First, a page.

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James Webb Space Telescope deploys radiator to keep cool

An animation showing the deployment of the James Webb Space Telescope's Aft Deployed Instrument Radiator.
An animation showing the deployment of the James Webb Space Telescope's Aft Deployed Instrument Radiator. (Image credit: NASA)

NASA's new high-tech, low-temp observatory observatory is one step closer to gathering some cool science.

The James Webb Space Telescope launched on Dec. 25 and has spent its time in space so far executing a complicated sequence of deployments to unfold the telescope to its final configuration. On Thursday (Jan. 6), the mission team notched another step of that sequence when at about 8:48 a.m. EST (1348 GMT), the telescope's Aft Deployable Instrument Radiator (ADIR) swung into place, according to a NASA statement.

The ADIR is a 4 foot (1.2 meters) by 8 foot (2.4 m) panel attached to the back of the observatory and connected by aluminum foil straps to Webb's instruments. The radiator is covered in honeycomb cells with an ultra-black surface, allowing the mechanism to pull heat away from the observatory instruments and send it into space, according to NASA. 

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The ADIR was folded into launch configuration by four locks, three of which opened shortly after launch, according to NASA's timeline of JWST deployment steps. During the 15-minute process executed today, the final latch opened and the panel reached its final arrangement.

The radiator is a key piece of the technology that will allow the observatory to catch faint infrared signals. Because infrared light is connected to heat, infrared instruments must remain incredibly cold. Webb's radiator, combined with the observatory's massive sunshield and remote orbit on the opposite side of Earth from the sun, will keep heat away from the sensitive instruments.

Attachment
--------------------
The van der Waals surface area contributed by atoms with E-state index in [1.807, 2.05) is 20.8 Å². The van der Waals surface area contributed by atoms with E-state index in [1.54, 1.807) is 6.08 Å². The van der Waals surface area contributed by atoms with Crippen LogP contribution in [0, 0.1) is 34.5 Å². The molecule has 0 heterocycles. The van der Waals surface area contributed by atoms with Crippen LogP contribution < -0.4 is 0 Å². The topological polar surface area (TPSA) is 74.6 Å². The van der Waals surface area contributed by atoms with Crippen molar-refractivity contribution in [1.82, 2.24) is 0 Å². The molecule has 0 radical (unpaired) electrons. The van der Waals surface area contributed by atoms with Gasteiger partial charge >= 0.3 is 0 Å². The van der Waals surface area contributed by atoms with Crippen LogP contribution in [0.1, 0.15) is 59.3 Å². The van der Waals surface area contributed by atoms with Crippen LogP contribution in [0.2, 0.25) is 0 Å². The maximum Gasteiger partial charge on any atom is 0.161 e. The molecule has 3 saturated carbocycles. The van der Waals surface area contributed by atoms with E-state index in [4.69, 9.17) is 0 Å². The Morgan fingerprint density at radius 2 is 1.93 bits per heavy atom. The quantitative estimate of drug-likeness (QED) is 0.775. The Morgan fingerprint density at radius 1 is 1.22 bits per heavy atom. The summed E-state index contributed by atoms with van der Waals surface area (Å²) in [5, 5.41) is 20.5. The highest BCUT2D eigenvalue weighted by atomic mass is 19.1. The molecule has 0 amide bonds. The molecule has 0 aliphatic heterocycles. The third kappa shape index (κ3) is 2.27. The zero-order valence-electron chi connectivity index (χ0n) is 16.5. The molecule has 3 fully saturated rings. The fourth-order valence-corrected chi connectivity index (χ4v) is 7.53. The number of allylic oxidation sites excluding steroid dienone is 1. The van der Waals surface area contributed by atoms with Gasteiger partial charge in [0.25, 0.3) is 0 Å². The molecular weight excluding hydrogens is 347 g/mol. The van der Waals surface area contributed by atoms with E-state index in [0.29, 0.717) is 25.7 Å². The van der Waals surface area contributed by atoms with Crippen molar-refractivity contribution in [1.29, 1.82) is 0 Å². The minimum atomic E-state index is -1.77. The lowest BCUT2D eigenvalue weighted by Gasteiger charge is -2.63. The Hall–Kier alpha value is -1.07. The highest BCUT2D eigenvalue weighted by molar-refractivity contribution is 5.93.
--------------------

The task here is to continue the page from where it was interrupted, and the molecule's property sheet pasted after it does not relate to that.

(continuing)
Today's ADIR milestone comes the day after the observatory successfully deployed its secondary mirror, which is held on a tripod-like structure in front of the golden main mirror.

Next on the agenda is unfolding the two side panels of that primary mirror. JWST's primary mirror includes 18 individual segments, but the mirror in its final state would be too large to fit in the rocket fairing that launched the observatory. So two three-segment side panels launched while folded back.

The team will spend one day unfolding and latching each side panel, with the process expected to begin on Friday (Jan. 7) with the Port Primary Mirror Wing and concluding Saturday (Jan. 8) with the Starboard Primary Mirror Wing, although both processes can be rescheduled as the team sees fit.

NASA has said it will conduct a live broadcast from mission control of the second mirror wing deployment; the agency has also said it will hold a press conference after the process is complete.

Email Meghan Bartels at mbartels@space.com or follow her on Twitter @meghanbartels. Follow us on Twitter @Spacedotcom and on Facebook. 

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Meghan Bartels

Meghan is a senior writer at Space.com and has more than five years' experience as a science journalist based in New York City. She joined Space.com in July 2018, with previous writing published in outlets including Newsweek and Audubon. Meghan earned an MA in science journalism from New York University and a BA in classics from Georgetown University, and in her free time she enjoys reading and visiting museums. Follow her on Twitter at @meghanbartels.